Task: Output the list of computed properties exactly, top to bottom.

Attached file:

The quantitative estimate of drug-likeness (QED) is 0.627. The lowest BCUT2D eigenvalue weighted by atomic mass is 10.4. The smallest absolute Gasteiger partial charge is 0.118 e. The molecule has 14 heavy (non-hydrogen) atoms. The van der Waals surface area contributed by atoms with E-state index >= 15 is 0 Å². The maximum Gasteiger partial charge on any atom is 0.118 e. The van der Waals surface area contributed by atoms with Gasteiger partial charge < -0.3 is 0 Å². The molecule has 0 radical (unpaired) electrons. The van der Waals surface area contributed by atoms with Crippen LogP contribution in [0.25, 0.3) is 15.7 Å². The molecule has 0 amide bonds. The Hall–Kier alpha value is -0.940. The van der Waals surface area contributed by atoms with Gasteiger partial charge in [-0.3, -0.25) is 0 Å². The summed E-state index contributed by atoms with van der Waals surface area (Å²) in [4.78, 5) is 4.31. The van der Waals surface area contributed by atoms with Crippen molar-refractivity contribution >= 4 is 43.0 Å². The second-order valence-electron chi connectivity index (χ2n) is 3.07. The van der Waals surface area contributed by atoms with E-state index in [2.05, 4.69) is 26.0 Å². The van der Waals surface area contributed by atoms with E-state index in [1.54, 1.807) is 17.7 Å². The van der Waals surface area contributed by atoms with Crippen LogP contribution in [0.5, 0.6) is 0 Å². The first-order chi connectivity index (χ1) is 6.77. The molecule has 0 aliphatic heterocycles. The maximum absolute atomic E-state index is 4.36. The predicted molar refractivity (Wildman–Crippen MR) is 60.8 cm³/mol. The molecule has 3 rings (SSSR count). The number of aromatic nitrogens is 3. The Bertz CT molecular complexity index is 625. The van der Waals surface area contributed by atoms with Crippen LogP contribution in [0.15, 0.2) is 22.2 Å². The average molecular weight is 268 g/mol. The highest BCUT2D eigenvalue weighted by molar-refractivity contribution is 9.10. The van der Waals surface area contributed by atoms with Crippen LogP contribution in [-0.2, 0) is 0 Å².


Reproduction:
The quantitative estimate of drug-likeness (QED) is 0.627. The lowest BCUT2D eigenvalue weighted by atomic mass is 10.4. The smallest absolute Gasteiger partial charge is 0.118 e. The molecule has 14 heavy (non-hydrogen) atoms. The van der Waals surface area contributed by atoms with E-state index >= 15 is 0 Å². The maximum Gasteiger partial charge on any atom is 0.118 e. The van der Waals surface area contributed by atoms with Gasteiger partial charge < -0.3 is 0 Å². The molecule has 0 radical (unpaired) electrons. The van der Waals surface area contributed by atoms with Crippen LogP contribution in [0.25, 0.3) is 15.7 Å². The molecule has 0 amide bonds. The Hall–Kier alpha value is -0.940. The van der Waals surface area contributed by atoms with Gasteiger partial charge in [-0.3, -0.25) is 0 Å². The summed E-state index contributed by atoms with van der Waals surface area (Å²) in [4.78, 5) is 4.31. The van der Waals surface area contributed by atoms with Crippen molar-refractivity contribution >= 4 is 43.0 Å². The second-order valence-electron chi connectivity index (χ2n) is 3.07. The van der Waals surface area contributed by atoms with E-state index in [2.05, 4.69) is 26.0 Å². The van der Waals surface area contributed by atoms with E-state index in [1.54, 1.807) is 17.7 Å². The van der Waals surface area contributed by atoms with Crippen LogP contribution in [0.5, 0.6) is 0 Å². The first-order chi connectivity index (χ1) is 6.77. The molecule has 0 aliphatic heterocycles. The maximum absolute atomic E-state index is 4.36. The predicted molar refractivity (Wildman–Crippen MR) is 60.8 cm³/mol. The molecule has 3 rings (SSSR count). The number of aromatic nitrogens is 3. The Bertz CT molecular complexity index is 625. The van der Waals surface area contributed by atoms with Crippen LogP contribution in [0.15, 0.2) is 22.2 Å². The average molecular weight is 268 g/mol. The highest BCUT2D eigenvalue weighted by molar-refractivity contribution is 9.10. The van der Waals surface area contributed by atoms with Crippen LogP contribution in [-0.2, 0) is 0 Å².